Not unique to Indians, brutality has characterized all cultures inspired by occult powers--Norse, Aztec, Babylonian, Nazi.... Disney simply twisted the fact. Remember, history documents Pocahontas' conversion to Christianity, not Smith's conversion to pantheism.
But do the facts really matter? After all, this is only a Disney movie!
Columnist Thomas Sowell, Senior Fellow at the Hoover Institution at Stanford University, has an insightful response: "The curriculum, the movie screen, the art gallery... are all ideological battlefields -- and in most of these institutions, only one side is battling. That is why they are winning.... Being factually wrong does not matter to those who are politically correct.... charges which turn out to be hoaxes do not bother them because these charges serve to raise consciousness....
To shift America's consciousness from a Judeo/Christian world view to a global/earth-centered perspective, Disney and other social engineers have invented new role models not tainted by an uncompromising reality. They know that rational arguments do less to change consciousness than an incessant flood of ideas and impressions. Advertisers wouldn't pay millions for minute-long televised exposure if it didn't help sell their product. Facts matters little compared to the perceived goodness and subjective feelings of the viewer.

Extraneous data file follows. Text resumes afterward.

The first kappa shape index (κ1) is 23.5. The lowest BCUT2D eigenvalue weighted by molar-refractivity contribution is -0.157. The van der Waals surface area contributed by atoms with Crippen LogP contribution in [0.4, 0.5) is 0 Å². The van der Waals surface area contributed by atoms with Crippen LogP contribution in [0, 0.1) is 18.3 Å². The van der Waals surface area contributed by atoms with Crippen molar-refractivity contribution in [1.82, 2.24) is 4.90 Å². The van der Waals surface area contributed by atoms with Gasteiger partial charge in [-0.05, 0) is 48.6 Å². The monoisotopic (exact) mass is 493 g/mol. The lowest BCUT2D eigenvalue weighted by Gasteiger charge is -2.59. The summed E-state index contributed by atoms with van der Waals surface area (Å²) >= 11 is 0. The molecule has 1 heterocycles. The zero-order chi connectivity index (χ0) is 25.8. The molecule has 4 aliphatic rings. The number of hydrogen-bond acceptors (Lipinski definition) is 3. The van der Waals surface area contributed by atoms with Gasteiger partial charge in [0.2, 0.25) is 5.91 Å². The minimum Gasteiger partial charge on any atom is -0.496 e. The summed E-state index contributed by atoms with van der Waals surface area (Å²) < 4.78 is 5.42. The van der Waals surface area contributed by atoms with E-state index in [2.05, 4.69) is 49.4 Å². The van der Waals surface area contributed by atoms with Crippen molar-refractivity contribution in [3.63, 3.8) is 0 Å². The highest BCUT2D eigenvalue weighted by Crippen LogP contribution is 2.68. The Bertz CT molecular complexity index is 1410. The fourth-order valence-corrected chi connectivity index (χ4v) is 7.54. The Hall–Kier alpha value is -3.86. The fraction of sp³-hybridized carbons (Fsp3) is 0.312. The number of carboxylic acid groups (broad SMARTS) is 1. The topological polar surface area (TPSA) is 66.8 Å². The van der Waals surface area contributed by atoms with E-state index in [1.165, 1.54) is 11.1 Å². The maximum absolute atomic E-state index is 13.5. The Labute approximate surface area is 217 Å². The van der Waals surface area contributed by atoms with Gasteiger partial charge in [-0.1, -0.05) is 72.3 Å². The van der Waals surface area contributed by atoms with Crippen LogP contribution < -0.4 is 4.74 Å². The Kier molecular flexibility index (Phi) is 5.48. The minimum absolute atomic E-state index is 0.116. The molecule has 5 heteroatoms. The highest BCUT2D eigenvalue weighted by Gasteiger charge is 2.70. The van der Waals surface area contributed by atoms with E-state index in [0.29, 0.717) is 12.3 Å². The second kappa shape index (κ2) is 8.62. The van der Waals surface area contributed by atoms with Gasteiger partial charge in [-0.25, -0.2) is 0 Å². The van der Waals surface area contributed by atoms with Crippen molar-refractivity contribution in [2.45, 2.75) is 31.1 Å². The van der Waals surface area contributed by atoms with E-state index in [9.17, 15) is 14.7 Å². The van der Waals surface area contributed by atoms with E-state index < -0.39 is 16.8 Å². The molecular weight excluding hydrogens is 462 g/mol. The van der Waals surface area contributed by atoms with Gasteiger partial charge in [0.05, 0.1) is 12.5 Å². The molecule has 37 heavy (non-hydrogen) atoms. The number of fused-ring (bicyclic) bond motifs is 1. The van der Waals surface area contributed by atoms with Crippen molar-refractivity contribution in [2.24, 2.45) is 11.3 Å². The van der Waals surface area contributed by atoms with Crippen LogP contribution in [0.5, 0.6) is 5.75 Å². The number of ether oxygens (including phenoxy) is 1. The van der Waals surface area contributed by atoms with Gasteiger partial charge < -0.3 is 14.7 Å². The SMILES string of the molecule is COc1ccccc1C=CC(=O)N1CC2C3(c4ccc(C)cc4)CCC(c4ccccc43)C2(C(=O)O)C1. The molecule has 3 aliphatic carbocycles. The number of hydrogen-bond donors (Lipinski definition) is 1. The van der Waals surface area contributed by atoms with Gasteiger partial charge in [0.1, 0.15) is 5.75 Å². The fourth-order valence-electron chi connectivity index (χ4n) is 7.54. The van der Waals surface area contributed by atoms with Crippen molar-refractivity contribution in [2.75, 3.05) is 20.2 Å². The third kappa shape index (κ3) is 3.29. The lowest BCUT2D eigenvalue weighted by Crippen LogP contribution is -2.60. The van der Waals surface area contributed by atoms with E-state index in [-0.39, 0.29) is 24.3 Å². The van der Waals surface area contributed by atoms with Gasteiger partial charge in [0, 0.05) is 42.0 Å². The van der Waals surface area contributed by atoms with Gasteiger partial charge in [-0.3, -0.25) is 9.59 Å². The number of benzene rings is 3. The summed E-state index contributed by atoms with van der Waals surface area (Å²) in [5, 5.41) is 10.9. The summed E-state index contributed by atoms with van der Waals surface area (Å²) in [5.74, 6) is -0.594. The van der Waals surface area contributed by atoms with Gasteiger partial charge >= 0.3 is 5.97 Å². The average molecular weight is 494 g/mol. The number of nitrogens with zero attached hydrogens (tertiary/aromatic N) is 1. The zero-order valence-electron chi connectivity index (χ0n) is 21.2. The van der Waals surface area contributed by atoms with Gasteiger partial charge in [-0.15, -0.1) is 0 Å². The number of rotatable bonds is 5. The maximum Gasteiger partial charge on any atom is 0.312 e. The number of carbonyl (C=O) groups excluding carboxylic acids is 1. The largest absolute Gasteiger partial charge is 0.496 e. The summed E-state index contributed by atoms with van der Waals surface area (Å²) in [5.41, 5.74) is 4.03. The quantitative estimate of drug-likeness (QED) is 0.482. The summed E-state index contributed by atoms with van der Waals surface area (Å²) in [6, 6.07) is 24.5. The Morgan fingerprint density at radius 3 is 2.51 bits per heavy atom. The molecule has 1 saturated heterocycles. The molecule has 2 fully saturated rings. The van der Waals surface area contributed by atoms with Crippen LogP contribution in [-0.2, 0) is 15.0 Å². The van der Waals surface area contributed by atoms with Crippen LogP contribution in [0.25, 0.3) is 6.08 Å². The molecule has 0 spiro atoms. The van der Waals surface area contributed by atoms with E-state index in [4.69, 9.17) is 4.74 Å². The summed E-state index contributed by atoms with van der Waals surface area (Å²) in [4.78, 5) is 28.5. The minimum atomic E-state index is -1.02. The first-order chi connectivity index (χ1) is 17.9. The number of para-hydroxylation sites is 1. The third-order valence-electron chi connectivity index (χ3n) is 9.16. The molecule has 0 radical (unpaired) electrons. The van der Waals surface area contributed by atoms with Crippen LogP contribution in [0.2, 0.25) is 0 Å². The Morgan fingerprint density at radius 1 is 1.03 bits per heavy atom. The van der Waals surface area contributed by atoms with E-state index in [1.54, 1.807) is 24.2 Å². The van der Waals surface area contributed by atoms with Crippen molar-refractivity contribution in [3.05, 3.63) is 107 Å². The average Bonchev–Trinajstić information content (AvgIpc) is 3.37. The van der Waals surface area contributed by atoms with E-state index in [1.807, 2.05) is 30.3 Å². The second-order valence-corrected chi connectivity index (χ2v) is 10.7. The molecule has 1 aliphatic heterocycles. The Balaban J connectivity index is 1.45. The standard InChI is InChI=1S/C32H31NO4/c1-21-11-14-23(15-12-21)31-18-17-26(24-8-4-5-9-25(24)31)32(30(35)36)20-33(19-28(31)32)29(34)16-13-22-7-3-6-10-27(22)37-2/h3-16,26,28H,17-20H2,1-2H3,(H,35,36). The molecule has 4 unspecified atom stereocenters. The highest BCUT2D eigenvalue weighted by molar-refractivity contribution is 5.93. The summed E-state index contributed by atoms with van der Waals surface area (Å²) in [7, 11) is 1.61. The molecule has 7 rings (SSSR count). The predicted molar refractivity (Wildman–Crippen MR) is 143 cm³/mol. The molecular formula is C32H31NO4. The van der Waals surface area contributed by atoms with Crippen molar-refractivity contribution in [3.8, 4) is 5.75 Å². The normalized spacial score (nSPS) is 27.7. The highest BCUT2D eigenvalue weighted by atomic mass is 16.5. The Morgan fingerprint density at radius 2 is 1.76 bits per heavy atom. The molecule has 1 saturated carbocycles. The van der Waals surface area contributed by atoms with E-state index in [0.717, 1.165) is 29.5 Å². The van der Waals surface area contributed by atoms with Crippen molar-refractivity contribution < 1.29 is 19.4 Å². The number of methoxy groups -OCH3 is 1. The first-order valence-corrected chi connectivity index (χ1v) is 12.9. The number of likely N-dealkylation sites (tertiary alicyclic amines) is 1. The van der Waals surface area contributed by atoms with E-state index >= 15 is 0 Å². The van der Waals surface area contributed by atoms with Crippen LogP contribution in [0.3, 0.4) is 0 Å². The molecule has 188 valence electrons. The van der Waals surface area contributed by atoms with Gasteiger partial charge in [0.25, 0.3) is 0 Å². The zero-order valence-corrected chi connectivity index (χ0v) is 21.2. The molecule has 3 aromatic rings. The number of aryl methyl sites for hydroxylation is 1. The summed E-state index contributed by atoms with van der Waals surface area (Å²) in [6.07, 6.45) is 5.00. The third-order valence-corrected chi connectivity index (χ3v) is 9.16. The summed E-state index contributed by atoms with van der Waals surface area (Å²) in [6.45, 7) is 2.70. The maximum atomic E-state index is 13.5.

Since Pocahontas majors in spectacular scenery, delightful animals, and feel good sentiments, its subtle seductions are difficult to resist. People ask, "Why shouldn't we all be one family? How can it be wrong to love and respect all religions? So much is good -- why focus on the bad?